“Take off your clothes,” Bill says abruptly.
“What?” I ask.
“You want to know why you are here? Take off your clothes,” he says.
“No,” I say, the feeling of cold dread returning.
“Take off your clothes, right now or spend the night in the trunk. It’s up to you,” he says calmly.
“No,” I say again.
He walks towards me, seemingly unfazed by my refusal.
“Causality is a genetic connection of phenomena through which one thing under certain conditions gives rise to something else,” he says, repeating what I said earlier word for word. I hold my breath.
He casually grabs me and carries me towards the trunk. “No!” I scream. He tosses me inside.
“Cause-and-effect Samantha,” he says and slams the trunk shut. I start to get a panic attack as he padlocks it.
“Wait! Please! Not again! Please let me out,” I plead.
I hear the distant sound of the banging door. He’s gone. I thought I was all cried out but the tears are back and this time they don’t stop flowing. He said I’d be in here all night. I didn’t even make it for a few hours last time before I passed out. They’ll open this damn trunk in the morning and I’ll be dead. Asphyxiation is a pretty horrible way to go. If I don’t fancy slowly succumbing to lack of oxygen, I really need to stop panicking!
“Come on, Samantha, keep calm,” I whisper to myself.
The only way I will preserve the air I have is to relax. I will have to force myself to meditate. I took a class in transcendental meditation once, and I know I can easily lose myself for half an hour or so. The only problem is that one needs to be comfortable and I’m anything but, in this cramped space. I’ll have to make the most of it. I start chanting my mantra, my tears still flowing silently. I chant and chant until finally I slowly float away from the trunk.
In my mind’s eye, I’m far away from this place. It’s so beautiful. I’m in a field. There are sunflowers everywhere. I run as fast as I can with the wind in my hair. I laugh. I feel so carefree. Every time I begin to cramp from the uncomfortable position, I go back to the mantra and return to the field.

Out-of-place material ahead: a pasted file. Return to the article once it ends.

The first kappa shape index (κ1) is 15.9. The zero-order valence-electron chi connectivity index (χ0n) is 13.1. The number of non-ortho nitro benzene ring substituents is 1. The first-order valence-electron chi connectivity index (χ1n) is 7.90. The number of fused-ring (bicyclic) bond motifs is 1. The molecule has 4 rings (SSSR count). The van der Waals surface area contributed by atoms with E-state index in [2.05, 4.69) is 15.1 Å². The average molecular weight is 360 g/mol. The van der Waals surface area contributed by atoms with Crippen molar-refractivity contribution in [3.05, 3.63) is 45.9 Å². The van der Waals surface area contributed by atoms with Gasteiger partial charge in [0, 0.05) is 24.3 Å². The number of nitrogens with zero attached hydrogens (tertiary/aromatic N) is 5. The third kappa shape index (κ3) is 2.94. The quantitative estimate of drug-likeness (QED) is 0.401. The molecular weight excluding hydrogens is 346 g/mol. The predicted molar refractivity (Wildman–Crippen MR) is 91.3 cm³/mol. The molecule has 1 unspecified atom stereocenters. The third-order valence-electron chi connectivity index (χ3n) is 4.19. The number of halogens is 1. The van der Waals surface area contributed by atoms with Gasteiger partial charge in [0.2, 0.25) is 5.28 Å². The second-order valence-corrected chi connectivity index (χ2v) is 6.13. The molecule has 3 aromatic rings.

By the time the door to the room opens, I’m at peace. My breathing is controlled and I don’t even feel the heat. The mind is truly a powerful thing. The padlock is removed and the trunk cover is lifted. I slowly open my eyes. It’s not recommended to jolt out of a meditative state.
“Get up!” a male voice orders. I slowly rise up, every joint in my body embracing the release. When I’m fully upright I realise it’s the other captor, not Bill. Oh, crap. I’m better off in the trunk!
“You were better off doing as Bill said,” he says as though reading my thoughts. “You would have been better prepared.”
“Prepared for what?” I ask, still disorientated.
“Oh, you’ll see,” he answers mysteriously then closes the door behind him.
Ten or so minutes later, a short, stout man walks into the room. He has a briefcase.
“Hello, Samantha,” he says.
I eye him nervously. “Have they hurt you?” he asks.
I shake my head. “Good, let me see,” he says. He raises my face to the light to check for bruises and finds none. He grunts with satisfaction.
“Take off your clothes,” he says.
Oh crap. This again?! I want to shout “No!” but this time I bite my lip. I say nothing and instead I do as he asks and take off my dress.
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